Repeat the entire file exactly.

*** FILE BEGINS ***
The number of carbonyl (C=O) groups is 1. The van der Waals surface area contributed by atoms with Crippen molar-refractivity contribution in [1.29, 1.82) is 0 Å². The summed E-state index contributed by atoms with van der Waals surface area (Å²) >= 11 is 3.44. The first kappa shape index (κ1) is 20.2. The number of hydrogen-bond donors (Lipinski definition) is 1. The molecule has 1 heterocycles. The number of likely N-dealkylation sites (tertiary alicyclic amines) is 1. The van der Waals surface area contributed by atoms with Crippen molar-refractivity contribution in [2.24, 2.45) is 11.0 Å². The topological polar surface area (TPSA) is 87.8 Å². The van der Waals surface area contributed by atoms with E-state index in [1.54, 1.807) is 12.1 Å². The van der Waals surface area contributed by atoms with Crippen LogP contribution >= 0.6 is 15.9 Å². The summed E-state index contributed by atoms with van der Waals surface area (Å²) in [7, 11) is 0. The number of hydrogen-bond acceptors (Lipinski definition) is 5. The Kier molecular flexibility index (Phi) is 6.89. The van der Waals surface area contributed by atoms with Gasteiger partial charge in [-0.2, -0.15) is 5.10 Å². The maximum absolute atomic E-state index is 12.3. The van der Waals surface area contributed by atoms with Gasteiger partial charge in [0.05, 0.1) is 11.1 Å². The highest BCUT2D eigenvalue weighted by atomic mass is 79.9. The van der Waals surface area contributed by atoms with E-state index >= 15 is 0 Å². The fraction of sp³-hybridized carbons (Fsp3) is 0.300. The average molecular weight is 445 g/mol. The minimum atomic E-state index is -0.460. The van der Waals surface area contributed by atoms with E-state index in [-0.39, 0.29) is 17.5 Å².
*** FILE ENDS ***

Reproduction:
The number of carbonyl (C=O) groups is 1. The van der Waals surface area contributed by atoms with Crippen molar-refractivity contribution in [1.29, 1.82) is 0 Å². The summed E-state index contributed by atoms with van der Waals surface area (Å²) >= 11 is 3.44. The first kappa shape index (κ1) is 20.2. The number of hydrogen-bond donors (Lipinski definition) is 1. The molecule has 1 heterocycles. The number of likely N-dealkylation sites (tertiary alicyclic amines) is 1. The van der Waals surface area contributed by atoms with Crippen molar-refractivity contribution in [2.24, 2.45) is 11.0 Å². The topological polar surface area (TPSA) is 87.8 Å². The van der Waals surface area contributed by atoms with E-state index in [1.54, 1.807) is 12.1 Å². The van der Waals surface area contributed by atoms with Crippen LogP contribution >= 0.6 is 15.9 Å². The summed E-state index contributed by atoms with van der Waals surface area (Å²) in [7, 11) is 0. The number of hydrogen-bond acceptors (Lipinski definition) is 5. The Kier molecular flexibility index (Phi) is 6.89. The van der Waals surface area contributed by atoms with Gasteiger partial charge in [-0.2, -0.15) is 5.10 Å². The maximum absolute atomic E-state index is 12.3. The van der Waals surface area contributed by atoms with Gasteiger partial charge in [0.05, 0.1) is 11.1 Å². The highest BCUT2D eigenvalue weighted by atomic mass is 79.9. The van der Waals surface area contributed by atoms with E-state index >= 15 is 0 Å². The fraction of sp³-hybridized carbons (Fsp3) is 0.300. The average molecular weight is 445 g/mol. The minimum atomic E-state index is -0.460. The van der Waals surface area contributed by atoms with E-state index in [-0.39, 0.29) is 17.5 Å².